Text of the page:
Tell me more about the cardiac complications linked with Antipsychotics?
- APs can interfere with electrical rhythm of heart, especially QTc interval.
- There is also a link between APs and Sudden Arrhythmic Death Syndrome (SADS).
- Therefore ECGs before starting/dose changes and every 1-3 months.
Tell me more about the risk of Neuroleptic Malignant Syndrome?
- APs affect bone marrow and lead to decrease in white blood cells
- in rare cases the body can suddently stop producing any-NMS crisis! Ireeversible
- 10-15% mortality rate!
- Symptoms? Sudden increase in temp and sweating, muscle pain, rigidity/stiffness, irregular pulse, increase/decrease bp, high resps, severe confusion.
- More likely to occur at start of AP, change of AP, change of dose or change of administration.
What are the contraindications of Typical Antipsychotics?
- CNS depression
What are the contraindications of Atypical Antipsychotics?
- Dementia-related psychosis
What is metabolic syndrome?
A group of risk factors which, taken together, increase the risk of T2DM and heart disease
- Key features: insulin resistance, visceral obesity and increased cholesterol levels
- Signs: High BMI, increased BP, increased blood glucose and increased waist measurement (>40 inches)
- Specifics: excess fat creates an additionally metabolic organ, free radicals, oxidative stress, inflammation (and IR)
What are some of the side effects specific to Clozapine?
- hypersalivation (consider using anticholinergic such as hyascine)
- blurred vision
- increased heart rate and linked increased sweating
What are the blood test requirements for Clozapine and what is a normal range?
- weekly for 18 weeks
- fortnightly for rest of year (<52 weeks)
- monthly forever (and one month after discontinuation)
- White cell count less than 3.5 x10^9/L=cause for concern!
When should Clozapine use be considered?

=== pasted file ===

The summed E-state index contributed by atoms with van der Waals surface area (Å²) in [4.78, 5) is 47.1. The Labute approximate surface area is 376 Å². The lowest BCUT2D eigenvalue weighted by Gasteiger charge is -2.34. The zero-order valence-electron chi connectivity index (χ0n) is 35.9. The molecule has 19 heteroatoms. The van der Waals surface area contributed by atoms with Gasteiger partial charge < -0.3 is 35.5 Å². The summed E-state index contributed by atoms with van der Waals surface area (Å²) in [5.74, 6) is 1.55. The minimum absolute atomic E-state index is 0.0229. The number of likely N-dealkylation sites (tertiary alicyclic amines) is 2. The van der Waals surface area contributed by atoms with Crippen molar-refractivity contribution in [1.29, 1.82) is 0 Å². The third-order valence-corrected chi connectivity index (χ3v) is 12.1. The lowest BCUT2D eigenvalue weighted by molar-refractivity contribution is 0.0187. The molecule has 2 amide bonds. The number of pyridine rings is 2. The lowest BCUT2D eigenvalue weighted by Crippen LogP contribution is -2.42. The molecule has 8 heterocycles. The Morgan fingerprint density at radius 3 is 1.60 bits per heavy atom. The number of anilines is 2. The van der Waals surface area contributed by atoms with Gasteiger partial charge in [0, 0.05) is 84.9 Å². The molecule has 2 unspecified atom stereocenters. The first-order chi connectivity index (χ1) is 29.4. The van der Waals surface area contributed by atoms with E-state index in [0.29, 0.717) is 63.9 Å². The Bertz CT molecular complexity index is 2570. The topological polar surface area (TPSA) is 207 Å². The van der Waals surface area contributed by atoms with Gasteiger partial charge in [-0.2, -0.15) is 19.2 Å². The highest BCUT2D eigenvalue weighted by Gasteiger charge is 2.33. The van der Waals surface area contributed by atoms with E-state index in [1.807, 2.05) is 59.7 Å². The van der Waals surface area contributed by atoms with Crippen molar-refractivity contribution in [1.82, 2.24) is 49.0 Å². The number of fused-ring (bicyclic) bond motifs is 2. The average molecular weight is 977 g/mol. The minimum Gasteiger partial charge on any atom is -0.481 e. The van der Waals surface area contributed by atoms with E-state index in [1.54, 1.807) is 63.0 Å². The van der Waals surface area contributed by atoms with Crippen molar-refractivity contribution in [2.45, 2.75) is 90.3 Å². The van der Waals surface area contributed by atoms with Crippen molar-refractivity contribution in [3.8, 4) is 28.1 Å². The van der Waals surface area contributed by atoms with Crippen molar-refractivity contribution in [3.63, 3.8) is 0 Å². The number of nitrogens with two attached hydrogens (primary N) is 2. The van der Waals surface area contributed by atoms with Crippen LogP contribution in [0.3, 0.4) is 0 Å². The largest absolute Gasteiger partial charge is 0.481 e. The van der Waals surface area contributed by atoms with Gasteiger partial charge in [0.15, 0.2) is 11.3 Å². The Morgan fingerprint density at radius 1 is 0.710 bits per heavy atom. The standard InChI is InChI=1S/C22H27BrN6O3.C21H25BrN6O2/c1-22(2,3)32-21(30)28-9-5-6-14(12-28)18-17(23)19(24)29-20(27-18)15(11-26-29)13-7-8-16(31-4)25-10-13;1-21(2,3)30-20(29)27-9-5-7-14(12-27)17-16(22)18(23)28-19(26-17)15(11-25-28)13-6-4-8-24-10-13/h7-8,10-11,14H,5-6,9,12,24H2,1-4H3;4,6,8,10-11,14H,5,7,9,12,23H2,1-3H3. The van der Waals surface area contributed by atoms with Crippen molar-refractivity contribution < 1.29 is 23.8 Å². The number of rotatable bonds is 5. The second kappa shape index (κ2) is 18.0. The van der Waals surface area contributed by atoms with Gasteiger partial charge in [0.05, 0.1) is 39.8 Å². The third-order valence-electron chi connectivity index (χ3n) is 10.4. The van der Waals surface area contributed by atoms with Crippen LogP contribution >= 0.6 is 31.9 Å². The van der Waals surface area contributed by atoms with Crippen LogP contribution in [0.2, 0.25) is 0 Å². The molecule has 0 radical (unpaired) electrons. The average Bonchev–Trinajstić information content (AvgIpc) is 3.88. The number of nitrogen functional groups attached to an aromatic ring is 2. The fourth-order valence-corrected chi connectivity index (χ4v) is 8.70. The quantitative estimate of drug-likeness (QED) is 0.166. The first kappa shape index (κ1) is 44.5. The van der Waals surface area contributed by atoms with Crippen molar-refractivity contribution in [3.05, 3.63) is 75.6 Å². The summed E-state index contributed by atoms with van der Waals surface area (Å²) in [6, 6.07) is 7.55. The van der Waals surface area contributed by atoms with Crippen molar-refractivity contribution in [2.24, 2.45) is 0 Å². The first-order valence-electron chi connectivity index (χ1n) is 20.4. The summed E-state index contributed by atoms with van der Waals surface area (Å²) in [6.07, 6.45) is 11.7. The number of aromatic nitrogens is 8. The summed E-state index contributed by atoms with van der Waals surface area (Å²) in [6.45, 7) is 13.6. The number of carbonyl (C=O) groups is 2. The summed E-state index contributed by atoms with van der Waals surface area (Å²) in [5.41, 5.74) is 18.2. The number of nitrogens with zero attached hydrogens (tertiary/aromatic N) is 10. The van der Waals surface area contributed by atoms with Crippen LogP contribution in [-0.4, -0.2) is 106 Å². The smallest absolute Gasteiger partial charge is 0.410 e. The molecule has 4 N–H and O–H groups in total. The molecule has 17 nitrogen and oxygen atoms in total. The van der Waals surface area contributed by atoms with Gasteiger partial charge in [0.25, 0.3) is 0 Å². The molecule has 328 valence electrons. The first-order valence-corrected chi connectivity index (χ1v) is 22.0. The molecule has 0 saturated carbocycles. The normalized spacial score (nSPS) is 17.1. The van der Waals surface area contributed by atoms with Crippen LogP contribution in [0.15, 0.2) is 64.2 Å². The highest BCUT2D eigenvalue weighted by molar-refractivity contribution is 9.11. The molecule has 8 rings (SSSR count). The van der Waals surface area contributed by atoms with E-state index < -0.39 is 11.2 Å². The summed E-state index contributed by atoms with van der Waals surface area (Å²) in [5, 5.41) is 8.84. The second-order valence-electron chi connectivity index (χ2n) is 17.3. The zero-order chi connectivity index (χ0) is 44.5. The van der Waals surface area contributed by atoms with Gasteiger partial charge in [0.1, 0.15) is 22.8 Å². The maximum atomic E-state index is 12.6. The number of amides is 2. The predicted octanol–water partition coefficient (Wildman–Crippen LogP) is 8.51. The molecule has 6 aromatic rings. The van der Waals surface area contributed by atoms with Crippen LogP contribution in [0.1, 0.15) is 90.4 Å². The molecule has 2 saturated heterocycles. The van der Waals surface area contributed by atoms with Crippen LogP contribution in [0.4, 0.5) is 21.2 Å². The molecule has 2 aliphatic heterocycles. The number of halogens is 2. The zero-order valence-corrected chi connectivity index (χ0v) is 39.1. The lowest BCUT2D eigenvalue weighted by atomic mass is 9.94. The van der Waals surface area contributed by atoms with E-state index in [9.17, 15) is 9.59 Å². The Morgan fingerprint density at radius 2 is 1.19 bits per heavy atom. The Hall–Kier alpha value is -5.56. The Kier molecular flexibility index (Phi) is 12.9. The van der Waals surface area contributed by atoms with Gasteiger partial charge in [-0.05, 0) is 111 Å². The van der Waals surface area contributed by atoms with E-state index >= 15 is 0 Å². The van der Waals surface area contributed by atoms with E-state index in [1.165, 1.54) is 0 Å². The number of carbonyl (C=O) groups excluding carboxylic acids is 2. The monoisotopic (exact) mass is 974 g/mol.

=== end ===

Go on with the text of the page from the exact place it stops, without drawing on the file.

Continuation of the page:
- When two other APs have been trialled (including at least one atypical)
- (People should receive APs for 4-6 weeks before deemed ineffective)
- Clozapine is effective in 30-60% of such 'treatment-resistant' cases! And prolongued use can increase insight!
Patient Education points for Clozapine?
- continued blood tests (holidays, needles etc)
- smoking-the hydrocarbons in smoke speed up the body's ability to metabolise clozapine therefore smokers need higher doses-therefore changes in smoking or even caffeine consumption can have a big effect
- Fall in neutrophil levels at any time, more likely in 18 weeks (neutropenia = 2%, agranulocytosis = <1%) Need to be alert for signs of infection! (Differences in ethnic backgrounds, for example Afro-Caribbean naturally lower)
What drug interactions can influence effectiveness and safety of most Antipsychotics?
-Clozapine/other antipsychotic use
-Many react with ADs
What are some nursing actions for constipation?
This can quickly lead to bowel blockages, blood poisoning and death.
- Bristol stool chart
- Fibre (fruit/veg)
- Exercise (stimulates bowel)
- Consider natural sedative (e.g. Senna)
Which Antipsychotic may be the safest to use during pregnancy?
- however evidence of gestational diabetes
- and NO breastfeeding
What could you use in conjunction with APs regarding side effects and why?
- Glasgow Antipsychotic Side-effect Scale
- Specific Clozapine monitoring tools
- Side effects are most common reason for non-concordance
- May be an indication of non-concordance (if no side effects)
- May be an indication of need to stop medication